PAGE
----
“A sunny day in Manchester – cause for celebration!” Tom Hickox says with a knowing smile, connecting with his audience before a single note is struck. While the content of his songs are not always celebratory, the quality of them is certainly worth cherishing.

Pitching a look somewhere between Guy Garvey and Rhys Ifans, Hickox politely creeps through the back room of The Castle accompanied by multi-instrumentalist Justin Quinn. The pair are here to promote Hickox’s debut album War, Peace & Diplomacy which, despite some impressive reviews (including five stars in The Telegraph), has yet to prick the public’s consciousness. If his peculiar surname seems familiar, then that is because he is the son of celebrated British conductor and Grammy winner Richard Hickox.

Opening with ‘The Angel Of The North’, the former Manchester University student silences the room with his beautiful baritone voice. Warm and moving, Hickox’s crooning is nothing short of delightful. This would count for little without worthy songs, which thankfully are offered in abundance. His finest piece, ‘Out Of The Warzone’, (a song which northern troubadour Richard Hawley originally played guitar) is earnest songwriting at its best.

Particularly impressive is the ability of the men on stage to replicate the album’s louder moments, never more so than on the Nick Cave-esque ‘White Roses Red. The pair create an emphatic sound capable of filling a warehouse, let alone The Castle.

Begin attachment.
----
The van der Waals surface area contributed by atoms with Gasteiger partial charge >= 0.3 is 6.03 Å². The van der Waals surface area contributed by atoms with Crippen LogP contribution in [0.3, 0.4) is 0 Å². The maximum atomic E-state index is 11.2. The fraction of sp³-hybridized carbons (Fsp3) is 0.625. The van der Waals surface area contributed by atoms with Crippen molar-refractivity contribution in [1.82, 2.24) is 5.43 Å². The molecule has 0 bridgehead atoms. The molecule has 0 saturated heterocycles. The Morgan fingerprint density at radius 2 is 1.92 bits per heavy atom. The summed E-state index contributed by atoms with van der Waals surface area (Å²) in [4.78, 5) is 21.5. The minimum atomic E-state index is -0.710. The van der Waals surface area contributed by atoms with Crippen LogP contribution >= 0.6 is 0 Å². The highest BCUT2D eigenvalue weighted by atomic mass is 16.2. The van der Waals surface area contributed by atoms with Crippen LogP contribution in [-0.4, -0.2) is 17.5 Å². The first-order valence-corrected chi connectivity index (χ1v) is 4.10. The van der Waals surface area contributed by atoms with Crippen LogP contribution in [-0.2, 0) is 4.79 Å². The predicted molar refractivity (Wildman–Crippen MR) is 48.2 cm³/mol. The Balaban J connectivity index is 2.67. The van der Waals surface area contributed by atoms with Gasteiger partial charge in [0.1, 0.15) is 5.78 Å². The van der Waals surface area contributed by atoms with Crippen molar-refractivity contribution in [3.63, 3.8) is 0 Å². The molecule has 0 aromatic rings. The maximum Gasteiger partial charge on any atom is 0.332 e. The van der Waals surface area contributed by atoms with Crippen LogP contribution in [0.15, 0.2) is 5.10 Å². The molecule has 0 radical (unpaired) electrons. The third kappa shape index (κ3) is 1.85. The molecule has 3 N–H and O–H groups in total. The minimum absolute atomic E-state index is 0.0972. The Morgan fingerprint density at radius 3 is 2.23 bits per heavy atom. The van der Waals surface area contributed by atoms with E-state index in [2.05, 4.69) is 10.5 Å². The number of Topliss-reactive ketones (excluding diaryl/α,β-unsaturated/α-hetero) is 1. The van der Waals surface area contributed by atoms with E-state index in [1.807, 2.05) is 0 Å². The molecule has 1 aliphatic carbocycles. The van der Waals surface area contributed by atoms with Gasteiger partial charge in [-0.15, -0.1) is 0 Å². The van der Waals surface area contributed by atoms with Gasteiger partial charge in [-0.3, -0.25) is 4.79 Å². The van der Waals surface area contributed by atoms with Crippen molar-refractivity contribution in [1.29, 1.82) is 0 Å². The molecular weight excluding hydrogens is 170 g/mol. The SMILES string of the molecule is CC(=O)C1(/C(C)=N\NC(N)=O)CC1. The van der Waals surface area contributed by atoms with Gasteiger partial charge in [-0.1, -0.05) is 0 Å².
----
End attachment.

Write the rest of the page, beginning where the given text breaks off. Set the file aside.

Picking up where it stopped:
With War, Peace & Diplomacy consisting of just nine songs, the set is extended with genuinely interesting anecdotes. ‘The Lisbon Maru’ takes on extra poignancy with Hickox explaining the origins of the song – a tale of a chatty homeless man deemed a nuisance until a broadsheet journalist finds his ramblings about surviving a sunken World War II ship are found to be true and his heroism is restored.

Comparisons with great artists do not faze the Londoner; in fact it is actively encouraged with reliable covers of PJ Harvey (‘On Battleship Hill’) and Eels (‘Railroad Man’). It is testament to Hickox’s ability as both a singer and a songwriter that these songs seamlessly bed into the set.

Hickox stands up for his last hurrah, a moving rendition of Roberta Flack’s ‘The First Time I Saw Your Face’. Rapturous applause follows and, with any justice, a huge audience awaits the best new songwriter in Britain.

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Joseph Curran

Features Editor and gig reviewer